Children who have difficulty learning to read are most common in disadvantaged communities (Brodeur & al, 2010). Furthermore, several studies have shown that oral skills are rarely taught in class (Dolz & Schneuwly, 1998; Lafontaine & Messier, 2009; Lafontaine & Dumais, 2011). Despite the large number of studies on emergent and elementary literacy, little is known about either Quebec preschool and primary teachers’ perceptions of the integration of literacy in their classes or their practices relevant to the issue (Espinosa & Vertalier, 2009; Maltais, 2007; Terwagne, 2006; Sénéchal, 2006). The primary objective of the current research-training project (2010-2012), funded by a provincial program requiring a university-community partnership whose aim is the high-level professional development of educational practitioners, is to offer training and research seminars in reading and oral literacy to preschool and primary teachers in three schools in disadvantaged communities in Quebec who work with regular students as well as those with language challenges. The project’s specific objectives are to guide teachers in the development and experimentation of situations involving literacy learning and evaluation and to study the impact of the seminar on the integration of the concept of literacy and the renewal of practices. The proposed communication will examine the evolution of teachers’ perceptions of reading and oral literacy based on the analysis of four questionnaires, four focus groups, and two semi-directed interviews conducted between September 2010 and April 2012. The ways in which the concept of literacy was integrated into daily practice as well as how the training the teachers received positively affected their practice for the better of their students will be presented.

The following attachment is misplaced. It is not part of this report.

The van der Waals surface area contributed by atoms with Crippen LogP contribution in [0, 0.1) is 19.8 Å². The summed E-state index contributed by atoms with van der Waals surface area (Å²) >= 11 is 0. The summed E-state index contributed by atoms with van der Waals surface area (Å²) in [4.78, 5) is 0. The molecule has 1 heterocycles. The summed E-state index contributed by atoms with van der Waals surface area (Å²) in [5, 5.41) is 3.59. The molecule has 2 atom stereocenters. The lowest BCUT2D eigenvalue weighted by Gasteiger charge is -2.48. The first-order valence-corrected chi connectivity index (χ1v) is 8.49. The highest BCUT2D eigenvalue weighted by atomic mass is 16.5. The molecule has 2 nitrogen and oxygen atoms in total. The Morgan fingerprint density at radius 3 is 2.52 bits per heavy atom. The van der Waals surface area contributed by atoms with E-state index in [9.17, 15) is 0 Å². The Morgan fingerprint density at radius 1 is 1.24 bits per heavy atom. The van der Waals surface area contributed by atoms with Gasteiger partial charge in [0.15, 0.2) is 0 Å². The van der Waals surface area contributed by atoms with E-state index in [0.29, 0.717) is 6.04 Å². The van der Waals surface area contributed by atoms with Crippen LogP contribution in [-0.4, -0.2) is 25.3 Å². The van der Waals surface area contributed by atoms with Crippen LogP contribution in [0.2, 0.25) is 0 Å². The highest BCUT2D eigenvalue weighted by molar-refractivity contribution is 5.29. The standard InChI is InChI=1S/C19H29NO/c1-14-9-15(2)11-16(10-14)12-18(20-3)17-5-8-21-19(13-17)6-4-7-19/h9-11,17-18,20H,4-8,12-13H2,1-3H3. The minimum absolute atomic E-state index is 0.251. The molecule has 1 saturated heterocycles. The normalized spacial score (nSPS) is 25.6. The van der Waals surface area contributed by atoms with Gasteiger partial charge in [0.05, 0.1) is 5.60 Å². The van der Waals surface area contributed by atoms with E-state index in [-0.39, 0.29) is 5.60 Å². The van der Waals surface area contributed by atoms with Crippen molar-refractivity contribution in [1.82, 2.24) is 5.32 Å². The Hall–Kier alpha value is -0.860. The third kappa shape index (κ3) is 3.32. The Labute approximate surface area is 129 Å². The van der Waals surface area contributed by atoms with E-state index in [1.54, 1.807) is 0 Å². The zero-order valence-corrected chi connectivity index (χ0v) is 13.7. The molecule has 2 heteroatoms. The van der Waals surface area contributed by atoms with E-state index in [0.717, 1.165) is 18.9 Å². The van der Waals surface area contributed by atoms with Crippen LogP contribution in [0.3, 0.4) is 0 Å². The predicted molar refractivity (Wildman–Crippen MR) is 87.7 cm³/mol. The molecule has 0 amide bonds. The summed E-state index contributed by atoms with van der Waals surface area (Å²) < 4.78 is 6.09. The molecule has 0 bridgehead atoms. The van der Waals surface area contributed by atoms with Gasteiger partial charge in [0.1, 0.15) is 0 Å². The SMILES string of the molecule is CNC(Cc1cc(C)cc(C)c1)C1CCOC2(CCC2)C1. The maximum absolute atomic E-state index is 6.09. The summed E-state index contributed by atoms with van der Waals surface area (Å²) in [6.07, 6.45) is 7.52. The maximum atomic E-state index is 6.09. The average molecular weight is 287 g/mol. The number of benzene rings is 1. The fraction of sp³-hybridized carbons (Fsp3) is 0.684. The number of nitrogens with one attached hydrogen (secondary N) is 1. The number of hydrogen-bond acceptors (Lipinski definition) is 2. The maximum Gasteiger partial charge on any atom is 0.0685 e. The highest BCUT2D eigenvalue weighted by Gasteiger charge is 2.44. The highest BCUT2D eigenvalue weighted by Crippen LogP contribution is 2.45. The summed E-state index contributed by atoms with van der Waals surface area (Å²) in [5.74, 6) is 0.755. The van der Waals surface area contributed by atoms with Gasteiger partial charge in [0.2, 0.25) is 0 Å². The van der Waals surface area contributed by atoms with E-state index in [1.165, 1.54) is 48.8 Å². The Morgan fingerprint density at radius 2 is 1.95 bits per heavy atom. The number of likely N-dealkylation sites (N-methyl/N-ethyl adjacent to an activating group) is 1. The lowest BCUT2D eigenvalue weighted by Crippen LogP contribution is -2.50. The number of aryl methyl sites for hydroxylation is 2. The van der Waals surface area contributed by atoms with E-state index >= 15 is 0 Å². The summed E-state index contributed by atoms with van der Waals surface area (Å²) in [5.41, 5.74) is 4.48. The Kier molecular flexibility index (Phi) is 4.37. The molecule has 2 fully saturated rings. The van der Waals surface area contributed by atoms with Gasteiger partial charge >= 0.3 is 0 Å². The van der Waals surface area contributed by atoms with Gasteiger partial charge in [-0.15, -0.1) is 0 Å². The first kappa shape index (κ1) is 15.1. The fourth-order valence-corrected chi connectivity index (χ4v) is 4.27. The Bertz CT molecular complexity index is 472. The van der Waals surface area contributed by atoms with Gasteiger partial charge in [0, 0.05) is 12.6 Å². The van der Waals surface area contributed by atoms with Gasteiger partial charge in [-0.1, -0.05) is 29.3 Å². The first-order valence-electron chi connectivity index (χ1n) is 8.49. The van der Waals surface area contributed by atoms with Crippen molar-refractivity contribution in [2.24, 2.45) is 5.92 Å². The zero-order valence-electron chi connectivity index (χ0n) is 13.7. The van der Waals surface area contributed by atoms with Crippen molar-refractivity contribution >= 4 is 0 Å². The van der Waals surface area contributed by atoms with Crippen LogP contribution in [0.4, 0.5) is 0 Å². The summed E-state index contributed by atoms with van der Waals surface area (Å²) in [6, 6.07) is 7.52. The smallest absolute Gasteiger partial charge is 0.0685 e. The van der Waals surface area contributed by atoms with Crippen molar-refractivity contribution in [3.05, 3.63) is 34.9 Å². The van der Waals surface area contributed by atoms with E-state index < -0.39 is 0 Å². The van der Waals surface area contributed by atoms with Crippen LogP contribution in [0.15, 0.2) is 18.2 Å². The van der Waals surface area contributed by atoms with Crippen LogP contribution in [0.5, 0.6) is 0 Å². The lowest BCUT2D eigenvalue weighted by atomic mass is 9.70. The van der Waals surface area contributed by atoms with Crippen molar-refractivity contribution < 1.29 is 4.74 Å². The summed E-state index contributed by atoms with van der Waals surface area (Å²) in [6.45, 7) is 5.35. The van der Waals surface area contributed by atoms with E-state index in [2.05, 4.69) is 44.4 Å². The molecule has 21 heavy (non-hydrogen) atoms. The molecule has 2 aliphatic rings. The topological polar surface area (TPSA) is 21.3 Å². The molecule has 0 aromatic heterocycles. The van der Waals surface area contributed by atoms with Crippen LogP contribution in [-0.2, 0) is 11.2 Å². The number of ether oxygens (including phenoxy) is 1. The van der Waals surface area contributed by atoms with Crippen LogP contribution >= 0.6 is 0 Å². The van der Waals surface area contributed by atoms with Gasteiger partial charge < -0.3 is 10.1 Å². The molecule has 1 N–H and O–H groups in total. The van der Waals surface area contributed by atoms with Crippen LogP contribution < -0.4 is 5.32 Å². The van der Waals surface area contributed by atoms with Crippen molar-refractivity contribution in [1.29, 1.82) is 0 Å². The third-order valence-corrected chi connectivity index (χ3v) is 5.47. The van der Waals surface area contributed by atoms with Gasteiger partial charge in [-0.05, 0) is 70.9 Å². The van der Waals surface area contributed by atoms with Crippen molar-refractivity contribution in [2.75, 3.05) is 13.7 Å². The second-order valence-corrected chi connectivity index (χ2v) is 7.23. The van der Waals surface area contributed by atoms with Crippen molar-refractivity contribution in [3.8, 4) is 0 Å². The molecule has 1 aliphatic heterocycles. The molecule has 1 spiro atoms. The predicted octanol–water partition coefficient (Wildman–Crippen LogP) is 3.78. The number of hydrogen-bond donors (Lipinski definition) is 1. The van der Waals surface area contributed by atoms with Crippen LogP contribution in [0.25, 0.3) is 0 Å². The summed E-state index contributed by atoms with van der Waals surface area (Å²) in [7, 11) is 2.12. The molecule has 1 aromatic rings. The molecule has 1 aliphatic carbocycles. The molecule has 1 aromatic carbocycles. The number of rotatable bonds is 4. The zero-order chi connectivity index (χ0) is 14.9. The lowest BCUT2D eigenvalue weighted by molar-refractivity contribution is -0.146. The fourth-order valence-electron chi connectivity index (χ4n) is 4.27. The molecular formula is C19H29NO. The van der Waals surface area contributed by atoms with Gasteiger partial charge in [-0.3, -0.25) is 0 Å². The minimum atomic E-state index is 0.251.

|Keywords:||Literacy, Reading, Oral, Teaching Practice, Renewal of Practice, Disadvantaged Communities|
Professeure agrégée, Département des sciences de l'éducation, Université du Québec en Outaouais, Saint-Jérôme, Québec, Canada